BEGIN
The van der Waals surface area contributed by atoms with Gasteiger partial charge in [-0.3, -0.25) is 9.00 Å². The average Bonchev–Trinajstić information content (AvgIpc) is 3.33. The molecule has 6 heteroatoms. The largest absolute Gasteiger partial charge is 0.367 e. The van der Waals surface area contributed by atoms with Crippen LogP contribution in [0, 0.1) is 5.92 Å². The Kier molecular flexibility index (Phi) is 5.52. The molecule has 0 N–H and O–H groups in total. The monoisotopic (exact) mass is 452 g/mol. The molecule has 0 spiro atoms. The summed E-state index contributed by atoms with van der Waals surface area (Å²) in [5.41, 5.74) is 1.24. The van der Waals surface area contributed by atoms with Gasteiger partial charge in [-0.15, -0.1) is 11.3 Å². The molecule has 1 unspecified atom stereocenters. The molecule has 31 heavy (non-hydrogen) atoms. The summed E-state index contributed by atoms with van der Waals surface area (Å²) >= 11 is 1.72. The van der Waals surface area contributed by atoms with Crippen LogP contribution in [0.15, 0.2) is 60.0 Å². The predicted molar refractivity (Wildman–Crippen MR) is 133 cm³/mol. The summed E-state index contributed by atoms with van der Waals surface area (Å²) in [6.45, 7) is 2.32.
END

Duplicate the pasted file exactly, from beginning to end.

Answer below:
The van der Waals surface area contributed by atoms with Gasteiger partial charge in [-0.3, -0.25) is 9.00 Å². The average Bonchev–Trinajstić information content (AvgIpc) is 3.33. The molecule has 6 heteroatoms. The largest absolute Gasteiger partial charge is 0.367 e. The van der Waals surface area contributed by atoms with Crippen LogP contribution in [0, 0.1) is 5.92 Å². The Kier molecular flexibility index (Phi) is 5.52. The molecule has 0 N–H and O–H groups in total. The monoisotopic (exact) mass is 452 g/mol. The molecule has 0 spiro atoms. The summed E-state index contributed by atoms with van der Waals surface area (Å²) in [5.41, 5.74) is 1.24. The van der Waals surface area contributed by atoms with Gasteiger partial charge in [-0.15, -0.1) is 11.3 Å². The molecule has 1 unspecified atom stereocenters. The molecule has 31 heavy (non-hydrogen) atoms. The summed E-state index contributed by atoms with van der Waals surface area (Å²) >= 11 is 1.72. The van der Waals surface area contributed by atoms with Crippen LogP contribution in [0.15, 0.2) is 60.0 Å². The predicted molar refractivity (Wildman–Crippen MR) is 133 cm³/mol. The summed E-state index contributed by atoms with van der Waals surface area (Å²) in [6.45, 7) is 2.32.